Becoming Hitler: The Making of a Nazi

How did a shy aspiring artist become a genocidal dictator? This question has puzzled historians for seven decades, and its answer has ramifications for our understanding of radicalization in all its destructive forms. The exact process of Adolf Hitler's transformation from Viennese vagrant into hard right-wing German nationalist is more than a scholarly pursuit--it holds implications for the modern era, a fundamental lesson on how difficult socioeconomic circumstances and dangerous demagogues are cyclical disasters.

Becoming Hitler: The Making of a Nazi by Thomas Weber (Hitler's First War) chronicles the peculiarities of Hitler's transformative years. Weber, a history professor at the University of Aberdeen, argues that Hitler was not radicalized by his years in Vienna prior to World War I or even by the war itself, but rather began that process with Germany's defeat and by living in the revolutionary crucible of postwar Munich. Weber debunks Hitler's own mythologized past, which has been too often repeated by otherwise credible sources over the decades, to show that the future Fuhrer had malleable political persuasions even after the end of the war. Hitler was still serving in the army during the short-lived Bavarian Soviet Republic, neither fighting for nor against that extreme left-wing government. His convictions at this crucial moment, Weber argues, were for personal survival, an opportunism covered up by Hitler's later writing. His political ascendancy was an unlikely road that was paved as much by Hitler's burgeoning ambition as the city of Munich itself.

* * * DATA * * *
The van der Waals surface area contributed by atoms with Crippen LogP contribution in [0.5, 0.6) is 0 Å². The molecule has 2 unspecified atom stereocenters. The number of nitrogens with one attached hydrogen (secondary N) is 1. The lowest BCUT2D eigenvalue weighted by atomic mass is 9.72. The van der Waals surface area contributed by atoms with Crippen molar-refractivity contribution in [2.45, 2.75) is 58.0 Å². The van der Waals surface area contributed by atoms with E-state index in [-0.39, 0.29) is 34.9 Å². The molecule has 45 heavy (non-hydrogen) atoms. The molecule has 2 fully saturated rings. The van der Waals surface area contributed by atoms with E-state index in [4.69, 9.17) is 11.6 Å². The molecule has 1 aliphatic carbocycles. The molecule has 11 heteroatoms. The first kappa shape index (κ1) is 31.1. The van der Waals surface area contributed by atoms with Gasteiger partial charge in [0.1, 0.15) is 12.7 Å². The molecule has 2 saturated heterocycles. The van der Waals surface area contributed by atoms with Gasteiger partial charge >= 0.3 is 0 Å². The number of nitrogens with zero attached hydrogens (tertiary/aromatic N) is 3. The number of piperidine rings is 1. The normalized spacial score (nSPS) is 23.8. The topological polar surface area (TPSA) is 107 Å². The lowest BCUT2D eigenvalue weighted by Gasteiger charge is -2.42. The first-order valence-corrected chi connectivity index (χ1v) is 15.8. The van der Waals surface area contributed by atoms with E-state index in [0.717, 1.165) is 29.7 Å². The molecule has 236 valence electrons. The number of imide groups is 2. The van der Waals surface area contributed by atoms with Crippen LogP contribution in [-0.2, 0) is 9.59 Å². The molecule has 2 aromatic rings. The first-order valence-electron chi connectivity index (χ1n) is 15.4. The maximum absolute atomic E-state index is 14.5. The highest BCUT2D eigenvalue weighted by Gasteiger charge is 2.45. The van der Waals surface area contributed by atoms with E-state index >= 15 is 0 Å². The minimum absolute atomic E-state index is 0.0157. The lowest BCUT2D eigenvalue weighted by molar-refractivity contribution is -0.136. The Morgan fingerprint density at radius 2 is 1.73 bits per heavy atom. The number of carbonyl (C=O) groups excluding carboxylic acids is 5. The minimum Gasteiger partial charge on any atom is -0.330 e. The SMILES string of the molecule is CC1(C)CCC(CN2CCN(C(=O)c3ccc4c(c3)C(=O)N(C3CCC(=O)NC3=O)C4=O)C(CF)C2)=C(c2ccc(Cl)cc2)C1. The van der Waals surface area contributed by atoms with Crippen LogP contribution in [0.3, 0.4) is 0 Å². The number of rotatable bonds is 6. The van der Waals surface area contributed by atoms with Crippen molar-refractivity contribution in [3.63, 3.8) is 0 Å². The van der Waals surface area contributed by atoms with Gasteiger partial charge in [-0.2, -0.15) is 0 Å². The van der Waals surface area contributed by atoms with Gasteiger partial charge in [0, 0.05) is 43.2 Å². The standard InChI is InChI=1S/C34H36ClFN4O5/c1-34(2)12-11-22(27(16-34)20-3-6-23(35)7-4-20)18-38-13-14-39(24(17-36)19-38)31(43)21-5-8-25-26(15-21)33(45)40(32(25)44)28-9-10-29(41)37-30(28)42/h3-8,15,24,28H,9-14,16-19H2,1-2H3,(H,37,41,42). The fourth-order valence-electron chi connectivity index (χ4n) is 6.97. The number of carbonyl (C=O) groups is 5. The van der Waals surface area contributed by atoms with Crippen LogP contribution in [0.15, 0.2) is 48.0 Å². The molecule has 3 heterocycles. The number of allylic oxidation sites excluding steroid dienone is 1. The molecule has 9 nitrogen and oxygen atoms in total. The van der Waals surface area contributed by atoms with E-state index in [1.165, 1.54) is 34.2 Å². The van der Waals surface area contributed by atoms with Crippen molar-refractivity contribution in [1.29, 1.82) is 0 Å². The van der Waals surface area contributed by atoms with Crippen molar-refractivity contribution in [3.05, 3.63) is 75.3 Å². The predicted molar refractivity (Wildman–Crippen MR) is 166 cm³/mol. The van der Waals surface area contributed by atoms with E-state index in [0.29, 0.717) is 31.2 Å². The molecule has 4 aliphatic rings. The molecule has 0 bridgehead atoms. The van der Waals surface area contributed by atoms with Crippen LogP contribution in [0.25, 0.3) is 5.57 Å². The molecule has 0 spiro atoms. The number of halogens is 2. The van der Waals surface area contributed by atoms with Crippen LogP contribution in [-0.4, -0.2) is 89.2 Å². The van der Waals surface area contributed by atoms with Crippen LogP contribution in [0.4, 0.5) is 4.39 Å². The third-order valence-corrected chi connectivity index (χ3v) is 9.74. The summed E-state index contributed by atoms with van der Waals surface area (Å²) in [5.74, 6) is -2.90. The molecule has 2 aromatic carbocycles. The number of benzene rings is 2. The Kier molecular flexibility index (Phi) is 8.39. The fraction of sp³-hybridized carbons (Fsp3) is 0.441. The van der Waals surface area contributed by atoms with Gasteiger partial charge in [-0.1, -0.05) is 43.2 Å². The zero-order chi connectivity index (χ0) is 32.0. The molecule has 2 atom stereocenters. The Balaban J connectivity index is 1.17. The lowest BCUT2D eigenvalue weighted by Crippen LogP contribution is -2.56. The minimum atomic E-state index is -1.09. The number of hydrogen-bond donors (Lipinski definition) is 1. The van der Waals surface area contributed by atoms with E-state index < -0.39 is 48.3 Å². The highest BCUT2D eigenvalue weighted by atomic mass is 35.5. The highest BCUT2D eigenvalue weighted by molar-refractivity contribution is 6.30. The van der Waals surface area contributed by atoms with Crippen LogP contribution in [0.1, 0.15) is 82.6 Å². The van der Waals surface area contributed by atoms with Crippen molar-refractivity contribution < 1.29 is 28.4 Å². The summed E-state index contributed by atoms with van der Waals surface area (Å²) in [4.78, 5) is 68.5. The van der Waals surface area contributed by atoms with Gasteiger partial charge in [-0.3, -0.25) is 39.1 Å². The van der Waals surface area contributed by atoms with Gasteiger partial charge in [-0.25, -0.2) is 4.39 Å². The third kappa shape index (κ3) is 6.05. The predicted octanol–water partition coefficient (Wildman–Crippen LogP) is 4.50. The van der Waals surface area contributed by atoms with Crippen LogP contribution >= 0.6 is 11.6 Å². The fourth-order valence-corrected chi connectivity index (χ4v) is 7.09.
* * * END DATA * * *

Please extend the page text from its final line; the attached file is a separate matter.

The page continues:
Becoming Hitler is both a scholarly achievement in the understanding of Hitler's life and a case study in radicalization. In the years 1918-1926, Weber finds the origin of the 20th-century's greatest evil, in detail thorough enough for history buffs while remaining accessible to wider audiences. --Tobias Mutter, freelance reviewer

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